I don't know where everyone went--I'll add stuff as I think of it and eventually the rest of the folk who have good ideas will show up.

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post #6 of 34 (permalink) Old 04-08-2020, 07:53 PM
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We've had a couple of threads over the years about laying in puppy supplies--
Here's one.
https://www.dobermantalk.com/puppy-c...ml#post3955817

Give it a gander--there may be some extras in it that no one has mentioned yet.
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post #7 of 34 (permalink) Old 04-08-2020, 08:05 PM
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Hi cmichalenok! And welcome from the Pacific NW.

I will let others give you the puppy supply lists.

This list is for YOU:

Neosporin and a box of Bandaids. They don't call these cute little fur babies "Dobersharks" for nothing! LOL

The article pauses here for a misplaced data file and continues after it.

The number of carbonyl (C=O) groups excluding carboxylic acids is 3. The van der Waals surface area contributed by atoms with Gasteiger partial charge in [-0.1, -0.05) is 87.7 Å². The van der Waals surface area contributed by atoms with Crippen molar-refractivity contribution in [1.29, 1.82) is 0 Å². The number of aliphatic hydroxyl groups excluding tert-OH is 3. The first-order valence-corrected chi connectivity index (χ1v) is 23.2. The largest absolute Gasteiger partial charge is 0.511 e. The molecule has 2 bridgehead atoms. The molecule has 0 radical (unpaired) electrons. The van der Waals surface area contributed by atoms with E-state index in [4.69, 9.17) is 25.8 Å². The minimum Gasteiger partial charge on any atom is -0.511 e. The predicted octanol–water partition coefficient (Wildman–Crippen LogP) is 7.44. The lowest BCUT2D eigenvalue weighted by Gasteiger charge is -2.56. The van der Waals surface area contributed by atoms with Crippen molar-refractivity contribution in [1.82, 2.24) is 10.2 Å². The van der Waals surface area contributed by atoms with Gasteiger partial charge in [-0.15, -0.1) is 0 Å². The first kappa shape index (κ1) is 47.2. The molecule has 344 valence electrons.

Just kidding. (sort of).

Personally, I have to say raising a Doberman puppy has always been on my list of favorite experiences.

Keep us updated.

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post #8 of 34 (permalink) Old 04-08-2020, 08:55 PM Thread Starter
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Thanks all! Dobebug, did you remember the brand name of the collar?
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post #9 of 34 (permalink) Old 04-08-2020, 09:33 PM
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A lot of great information already.
Traditional Kong is a must.
Pups need to chew ....so you must provide them safe things to chew .
Traditional Kongs are great.
You can add water to dry kibble until softened .....then stuff this mixture into the Kong and freeze the Kong.
Your little pup will chew on this for awhile and you will get some well deserved sleep.
Oh yeah...they are little sharks with those sharp pup teeth.
When you play ..wear long sleeves . It will keep you from getting all scared up from those little dober teeth!